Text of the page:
Beyond enhancing the visitor experience with trails and campgrounds, national parks across the country need wastewater treatment systems, clean safe drinking water for visitors, and improved buildings, roads and bridges, Johnson said.
Michigan has a variety of federally managed lands, including Sleeping Bear Dunes and Pictured Rocks National Lakeshores, Isle Royale National Park, River Raisin National Battlefield Park, Keweenaw National Historical Park and four national forests.
The national lakeshores and Huron-Manistee, Ottawa and Hiawatha National Forests have all benefited from the conservation fund in the past, and officials have identified $50 million in deferred maintenance needs in the state. Johnson said Sleeping Bear Dunes in northern lower Michigan has more than $16.3 million in deferred maintenance projects, including almost $7 million for historic preservation on historic homes and cultural sites.
“That’s really critical in Michigan,” Johnson said. “From the U.P. all the way down to the very southeast corner of Michigan, there are national parks and national park units that are very popular, and they really tell the stories that define and unite us as a nation. The funds in this bill will really take care of these resources as well.”
Supporting of outdoor recreation
The LWCF uses revenue from offshore oil and gas drilling royalties to expand and protect park areas and support various projects on federal, state and locally owned public lands. Every single county in the nation has benefitted from the LWCF program, but the fund generally receives $450 million a year — roughly half of the program’s $900 million cap. The rest is typically diverted to other government programs during the appropriations process, Johnson said.
Michigan’s LWCF allocations have totaled more than $342 million over the past five decades, supporting the Forest Legacy Program (FLP) to help protect working forests and other projects that promote access for hunting, fishing and other outdoor recreation on federal land.
The program also distributes money to state agencies, such as Michigan’s Department of Natural Resources, which then awards the money through a matching grant program. Native American tribes, school districts, and government agencies authorized to provide recreation can apply, with grants ranging from $30,000 to $300,000. Projects include boat ramps, sports facilities, playgrounds, river walks, bike paths, cultural preservation and acquiring land for public use.
The fund’s state assistance grants have benefitted hundreds of projects across Michigan’s state and local parks, including Brighton State Recreation Area in Livingston County, Presque Isle Park in Marquette County, Proud Lake Recreation Area in Oakland County, the North Country National Scenic Trail, and improvements on Detroit’s Belle Isle Park.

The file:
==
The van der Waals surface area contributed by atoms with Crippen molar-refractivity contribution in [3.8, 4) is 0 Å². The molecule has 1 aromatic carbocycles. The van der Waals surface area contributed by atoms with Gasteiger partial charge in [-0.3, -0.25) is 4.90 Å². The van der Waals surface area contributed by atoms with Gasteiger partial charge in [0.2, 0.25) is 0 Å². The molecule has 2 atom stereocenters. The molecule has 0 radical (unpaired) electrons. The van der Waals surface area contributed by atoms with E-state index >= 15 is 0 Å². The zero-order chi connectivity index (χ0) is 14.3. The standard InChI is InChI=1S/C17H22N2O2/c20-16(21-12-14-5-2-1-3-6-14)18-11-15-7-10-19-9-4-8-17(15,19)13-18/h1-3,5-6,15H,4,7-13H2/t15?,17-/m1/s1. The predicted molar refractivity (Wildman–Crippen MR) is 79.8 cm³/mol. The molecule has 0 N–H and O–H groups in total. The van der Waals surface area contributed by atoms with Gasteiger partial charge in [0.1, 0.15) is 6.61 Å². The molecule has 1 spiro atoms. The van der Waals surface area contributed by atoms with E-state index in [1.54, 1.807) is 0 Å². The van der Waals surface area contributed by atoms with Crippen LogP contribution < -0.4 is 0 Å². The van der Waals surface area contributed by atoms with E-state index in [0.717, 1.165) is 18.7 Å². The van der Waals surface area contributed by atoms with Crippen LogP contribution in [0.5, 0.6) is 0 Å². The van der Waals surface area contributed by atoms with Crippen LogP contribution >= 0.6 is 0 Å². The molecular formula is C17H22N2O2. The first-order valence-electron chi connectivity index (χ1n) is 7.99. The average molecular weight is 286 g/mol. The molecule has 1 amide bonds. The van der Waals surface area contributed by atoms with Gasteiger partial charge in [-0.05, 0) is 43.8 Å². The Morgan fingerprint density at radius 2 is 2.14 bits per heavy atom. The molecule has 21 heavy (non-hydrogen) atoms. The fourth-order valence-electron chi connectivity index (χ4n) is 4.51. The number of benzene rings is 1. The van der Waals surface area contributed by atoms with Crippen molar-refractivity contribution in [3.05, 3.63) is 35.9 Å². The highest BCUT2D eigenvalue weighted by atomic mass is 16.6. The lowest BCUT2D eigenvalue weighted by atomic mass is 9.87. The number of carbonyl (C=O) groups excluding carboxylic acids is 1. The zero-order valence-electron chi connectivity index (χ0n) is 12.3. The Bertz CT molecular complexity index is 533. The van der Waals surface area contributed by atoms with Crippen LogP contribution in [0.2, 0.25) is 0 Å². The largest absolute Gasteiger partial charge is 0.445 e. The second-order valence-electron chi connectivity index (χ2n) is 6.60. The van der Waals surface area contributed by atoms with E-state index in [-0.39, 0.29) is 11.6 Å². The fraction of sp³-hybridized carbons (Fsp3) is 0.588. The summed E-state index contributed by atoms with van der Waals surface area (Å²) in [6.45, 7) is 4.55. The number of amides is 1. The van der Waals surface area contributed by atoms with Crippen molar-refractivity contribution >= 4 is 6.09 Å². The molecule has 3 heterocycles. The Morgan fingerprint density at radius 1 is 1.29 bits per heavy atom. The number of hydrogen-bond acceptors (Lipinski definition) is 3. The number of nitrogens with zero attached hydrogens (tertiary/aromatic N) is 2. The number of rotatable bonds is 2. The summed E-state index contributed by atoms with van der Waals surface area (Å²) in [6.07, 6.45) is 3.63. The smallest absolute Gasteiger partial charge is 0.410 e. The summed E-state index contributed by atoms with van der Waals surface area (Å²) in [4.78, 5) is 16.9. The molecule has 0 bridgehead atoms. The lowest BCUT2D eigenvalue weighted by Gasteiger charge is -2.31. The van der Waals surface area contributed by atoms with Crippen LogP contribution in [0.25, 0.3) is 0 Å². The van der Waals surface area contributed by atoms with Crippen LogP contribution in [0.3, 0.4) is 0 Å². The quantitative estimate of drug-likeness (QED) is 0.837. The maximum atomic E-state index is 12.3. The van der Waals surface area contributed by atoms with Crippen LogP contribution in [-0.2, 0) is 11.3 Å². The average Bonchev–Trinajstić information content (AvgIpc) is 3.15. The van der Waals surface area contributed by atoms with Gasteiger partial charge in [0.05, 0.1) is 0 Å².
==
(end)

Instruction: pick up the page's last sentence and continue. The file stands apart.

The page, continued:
Brad Garmon, director of Michigan Office of Outdoor Recreation Industry, said his office would not directly benefit from the act, but investing in natural recreation areas is another tool to help attract companies and employees to the state.
Michigan is the first state east of the Mississippi to have such an office, and his job is to grow outdoor recreation jobs and businesses that serve the industry.
“To grow the economic side of it, you have to invest in the asset,” Garmon said. “That means the great outdoors, clean water and trails.”
In Michigan, outdoor recreation annually generates more than $26 billion in consumer spending with 232,000 direct jobs and more than $2 billion in state and local tax revenue.
“Our ability to compete with Utah and Colorado depends on me being able to sell our great outdoor resources,” he said. “We need to put that money into the great places we have to canoe and camp and kayak and take your pontoon boat.”
Johnson said he would put the state’s outdoor recreation opportunities up against any state in the nation. Since the COVID-19 pandemic, people have recognized the importance of having access to parks and recreation for mental and physical health. LWCF projects help protect air and water quality, wildlife habitat, and recreational access all across the state and nation — and with it comes tourism and consumer spending.
“We’re at a critical moment with our economy, with our health, with our access and with our way of life where we have an opportunity to permanently fund these critical assets,” Johnson said. “People really love to get outside. People spend their money on it, they spend their free time, and we need to invest in that.”